Pay close attention to momentary pleasures and wonders. Focus on the sweetness of a ripe strawberry or the warmth of the sun when you step out from the shade. Some psychologists suggest taking “mental photographs” of pleasurable moments to review in less happy times.

4. Thank a mentor.
If there’s someone whom you owe a debt of gratitude for guiding you at one of life’s crossroads, don’t wait to express your appreciation in detail and, if possible, in person. Say him, a big thank you to acknowledge his help or support in your difficult time. Because, very few peoples come ahead to help you. Talk with him and share your life experiences.

5. Learn to forgive.
Let go of anger and resentment by writing an email or letter of forgiveness to a person who has hurt or wronged you. Inability to forgive is associated with persistent rumination or dwelling on revenge, while forgiving allows you to move on. Anger disturbed your mental peace and let your mind to free from that. It is a great act only brave people can do that. So, learn to forgive.

6. Invest time and energy in friends and family.

Where you live, how much money you make, your job title and even your health have surprisingly small effects on your satisfaction with life. The biggest factor appears to be strong personal relationships. Family should be your most important thing in the world. Spend time with your children, wife, mother and father. They are closest persons living around you. Spending time with them will also relax you and enhance your mood.

7. Take care of your body.
Getting plenty of sleep, exercising, stretching, smiling and laughing can all enhance your mood in the short term. Practiced regularly, they can help make your daily life more satisfying. Your body will move easily in any situation, where most of fat people don’t do that. So, brisk walk is another option to relax your mind and body.

8. Develop strategies for coping with stress and hardships.

There is no avoiding hard times. Religious faith has been shown to help people cope, but so do the secular beliefs enshrined in axioms like “This too shall pass” and “That which doesn’t kill me makes me stronger.” The trick is that you must believe them.

Read More - What is Happiness in Life

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  5. Read More – What is Happiness in Life / Source: CP

Monday, 19 August 2019

What is Happiness in Life?

In the late spring and early summer see the start of more quests for happiness than do any other seasons It is currently of year that thousands of young men and young women leave universities and schools setting out to chart their course and sail theirs hips through life.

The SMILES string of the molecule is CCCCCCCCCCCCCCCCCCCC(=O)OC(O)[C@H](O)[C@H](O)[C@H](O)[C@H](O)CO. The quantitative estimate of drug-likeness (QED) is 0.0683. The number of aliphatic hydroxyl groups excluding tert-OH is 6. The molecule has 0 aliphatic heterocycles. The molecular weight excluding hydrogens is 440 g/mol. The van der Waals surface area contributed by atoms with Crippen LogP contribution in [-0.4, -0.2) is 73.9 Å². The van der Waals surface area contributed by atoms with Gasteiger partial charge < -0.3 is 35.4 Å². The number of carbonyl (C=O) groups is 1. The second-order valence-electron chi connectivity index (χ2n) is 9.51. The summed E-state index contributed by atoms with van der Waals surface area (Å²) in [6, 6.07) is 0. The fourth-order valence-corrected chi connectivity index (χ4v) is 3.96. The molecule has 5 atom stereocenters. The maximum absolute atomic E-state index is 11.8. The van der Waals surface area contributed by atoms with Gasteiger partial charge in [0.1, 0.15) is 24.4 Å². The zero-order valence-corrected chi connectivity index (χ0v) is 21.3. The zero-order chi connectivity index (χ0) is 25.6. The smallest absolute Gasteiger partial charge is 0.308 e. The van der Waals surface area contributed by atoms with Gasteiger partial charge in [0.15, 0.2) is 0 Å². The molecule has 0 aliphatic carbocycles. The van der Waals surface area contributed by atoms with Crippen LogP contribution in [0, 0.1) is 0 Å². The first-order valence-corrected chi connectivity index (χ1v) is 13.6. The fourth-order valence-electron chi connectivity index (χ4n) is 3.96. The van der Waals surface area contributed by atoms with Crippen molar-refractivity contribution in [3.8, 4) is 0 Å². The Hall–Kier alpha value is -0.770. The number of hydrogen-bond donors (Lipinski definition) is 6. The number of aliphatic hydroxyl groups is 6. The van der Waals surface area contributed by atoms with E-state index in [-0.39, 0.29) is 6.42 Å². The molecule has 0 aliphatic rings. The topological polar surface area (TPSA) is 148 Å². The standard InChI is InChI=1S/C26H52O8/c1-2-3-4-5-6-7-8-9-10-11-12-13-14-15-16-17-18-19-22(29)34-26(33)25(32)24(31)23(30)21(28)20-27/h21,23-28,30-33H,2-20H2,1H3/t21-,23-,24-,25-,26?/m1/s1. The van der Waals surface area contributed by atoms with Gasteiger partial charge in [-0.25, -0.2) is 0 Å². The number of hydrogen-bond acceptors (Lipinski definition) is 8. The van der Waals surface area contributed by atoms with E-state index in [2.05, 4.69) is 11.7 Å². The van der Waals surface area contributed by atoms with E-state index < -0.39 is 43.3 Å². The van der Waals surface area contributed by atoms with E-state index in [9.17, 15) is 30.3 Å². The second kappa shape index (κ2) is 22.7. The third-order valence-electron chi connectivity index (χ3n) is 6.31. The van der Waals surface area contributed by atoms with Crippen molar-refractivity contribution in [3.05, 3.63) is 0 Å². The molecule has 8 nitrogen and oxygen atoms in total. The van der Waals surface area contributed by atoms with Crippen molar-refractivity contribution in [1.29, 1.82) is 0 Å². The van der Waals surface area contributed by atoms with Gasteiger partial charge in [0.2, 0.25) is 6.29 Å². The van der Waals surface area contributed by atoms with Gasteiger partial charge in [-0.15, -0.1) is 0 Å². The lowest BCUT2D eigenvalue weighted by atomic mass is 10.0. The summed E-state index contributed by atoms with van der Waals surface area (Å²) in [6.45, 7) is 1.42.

Many are the routes open to them the professions, commerce, manufacturing finance, farming, and a host of other ways of making a living. Their problem is to choose the one route a long which their happiness may be found. Opinions differ from age to age as to what happiness is. Popular" how to" books of the 18th century was chiefly concerned with the subject of how to die a good death; those of the 19th century moved on to the subject of how to make a good living; and those of the 20th and 21st century is devoted to telling us how to live happily.

Many people perhaps most people would say that the greatest happiness they could achieve would be freedom and ability to do what they want to do. That is not a very good description of happiness because it is difficult to be sure just what one wants today, let alone next year and twenty years from now. Human beings are changeable. What may seem the supreme material good today may be completely out of date within a few months.

What is Happiness in Life?

Happiness arises largely from the mental qualities of contentment, confidence, serenity and active good will. It includes the pain of losing as well as the pleasure of finding. It thrives best in a crowded life. The men and women who are recorded in history and biography as most happy were people with always somewhat more to do than they could possibly do.

Every waking hour of their lives was occupied with ambitious projects literature love, politics, science, friendship, IT, Doctors, commerce professions trade, their religious faith, and a thousand other matters. The secret of happiness may be found by making each of these interest count to its utmost as part of the fabric of life.

We need to avoid the extremes of sluggish placidity and feverish activity. The youths of today are not going to be satisfied with felicity which resembles that of a stone, unfeeling and unmoving, but these youths will look back from future years with sorrow and regret if they run to and fro, giving in to what Socrates called" the itch."